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The OECD Policy Dialogue on Aid for Trade took place on 16 & 17 January 2013. The dialogue welcomed high-level participants, including OECD Secretary General Gurria, WTO Director General Pascal Lamy and EU Commissioner for Trade Karel de Gucht. Consult the agenda at www.oecd.org/dac/aidfortrade/aidfortradepolicydialogue2013.htm
Conference Papers for the OECD Policy Dialogue on Aid for Trade
Merchandise trade continued to slow in most major economies in the third quarter of 2012 compared to the second quarter of 2012.
OECD Secretary-General Angel Gurría delivers remarks at the G20 Trade and Investment
Promotion Summit held in Mexico City.
English, PDF, 2,729kb
Members' Responses to the 2006 Survey on Measures Taken to Combat Bribery in Officially Supported Export Credits in 2011.
Mr. Angel Gurría discusses upcoming trade issues at a Trade Policy Luncheon Discussion “Standstill in the Doha Round - are bilateral free-trade agreements a way out of the dead-end?” in Berlin, focusing on the need for trade openness, accompanied by appropriate active labour market and social protection policies.
Governments appear increasingly inclined to apply border and domestic measures to restrict the export of raw materials. For industrial raw materials, the OECD is constructing an Inventory of measures that have been applied since 2009. The underlying survey covers some 100 countries, some 15 types of measures and most minerals, metals and wood. This paper analyses 2009-2010 data collected so far for the minerals and metals sector.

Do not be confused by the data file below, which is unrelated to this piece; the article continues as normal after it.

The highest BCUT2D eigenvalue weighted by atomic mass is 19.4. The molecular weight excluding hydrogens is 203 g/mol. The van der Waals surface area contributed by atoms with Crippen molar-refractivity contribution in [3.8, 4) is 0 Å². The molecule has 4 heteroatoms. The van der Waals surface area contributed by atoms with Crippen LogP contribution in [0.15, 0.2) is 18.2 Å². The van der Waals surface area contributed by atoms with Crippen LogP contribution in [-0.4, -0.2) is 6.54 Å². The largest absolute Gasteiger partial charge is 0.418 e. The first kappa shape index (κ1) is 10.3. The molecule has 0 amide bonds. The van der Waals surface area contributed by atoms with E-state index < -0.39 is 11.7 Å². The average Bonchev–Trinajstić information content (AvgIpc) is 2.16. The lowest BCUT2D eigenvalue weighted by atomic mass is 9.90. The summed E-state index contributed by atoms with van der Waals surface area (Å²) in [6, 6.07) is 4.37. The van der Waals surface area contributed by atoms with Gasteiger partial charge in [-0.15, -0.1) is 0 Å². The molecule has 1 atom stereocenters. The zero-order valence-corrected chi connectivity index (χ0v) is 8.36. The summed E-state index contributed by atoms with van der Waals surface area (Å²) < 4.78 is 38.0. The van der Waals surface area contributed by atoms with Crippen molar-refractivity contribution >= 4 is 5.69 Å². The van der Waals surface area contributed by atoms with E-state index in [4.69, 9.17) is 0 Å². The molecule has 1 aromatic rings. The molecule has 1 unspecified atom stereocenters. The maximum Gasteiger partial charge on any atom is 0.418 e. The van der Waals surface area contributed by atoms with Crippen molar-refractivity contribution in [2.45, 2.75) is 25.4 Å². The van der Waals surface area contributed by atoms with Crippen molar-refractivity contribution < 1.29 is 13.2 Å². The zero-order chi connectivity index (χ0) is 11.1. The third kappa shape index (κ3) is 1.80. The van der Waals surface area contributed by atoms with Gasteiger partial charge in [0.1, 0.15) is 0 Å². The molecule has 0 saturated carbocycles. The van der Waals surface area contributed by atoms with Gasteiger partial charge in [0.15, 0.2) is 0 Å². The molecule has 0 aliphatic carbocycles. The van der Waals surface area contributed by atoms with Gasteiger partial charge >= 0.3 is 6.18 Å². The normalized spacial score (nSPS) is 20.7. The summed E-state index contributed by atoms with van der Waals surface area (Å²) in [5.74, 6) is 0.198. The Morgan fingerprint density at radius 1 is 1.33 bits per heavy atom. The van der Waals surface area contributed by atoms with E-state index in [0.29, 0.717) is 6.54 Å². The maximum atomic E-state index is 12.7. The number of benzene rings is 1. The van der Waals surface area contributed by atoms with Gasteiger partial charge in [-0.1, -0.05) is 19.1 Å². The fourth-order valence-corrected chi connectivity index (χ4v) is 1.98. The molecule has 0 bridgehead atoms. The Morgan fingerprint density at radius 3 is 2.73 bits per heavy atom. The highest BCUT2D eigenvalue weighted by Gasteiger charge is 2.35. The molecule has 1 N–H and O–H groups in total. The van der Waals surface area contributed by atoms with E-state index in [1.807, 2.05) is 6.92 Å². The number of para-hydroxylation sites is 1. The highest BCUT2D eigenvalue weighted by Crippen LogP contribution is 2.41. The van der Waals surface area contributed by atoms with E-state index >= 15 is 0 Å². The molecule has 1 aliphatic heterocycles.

Developing effective policies to reduce illegal trade in environmentally sensitive goods requires a clear understanding of what drives this trade and the circumstances under which it thrives, says this report.
Watch the Jobs Knowledge Platform webcast of the World Bank-OECD "Policy Priorities for International Trade and Jobs" seminar on the JKPLive Facebook channel.
Merchandise trade slowed in most major economies in the second quarter of 2012, with contractions in all major European economies, India, Russia and South Africa.
OECD countries have agreed new rules to strengthen current environmental and social due diligence processes when providing export credits and to create financially prudent incentives to support business projects with low CO2 emissions. The second agreement also aims to encourage support for advanced climate-friendly technologies such as carbon capture and storage.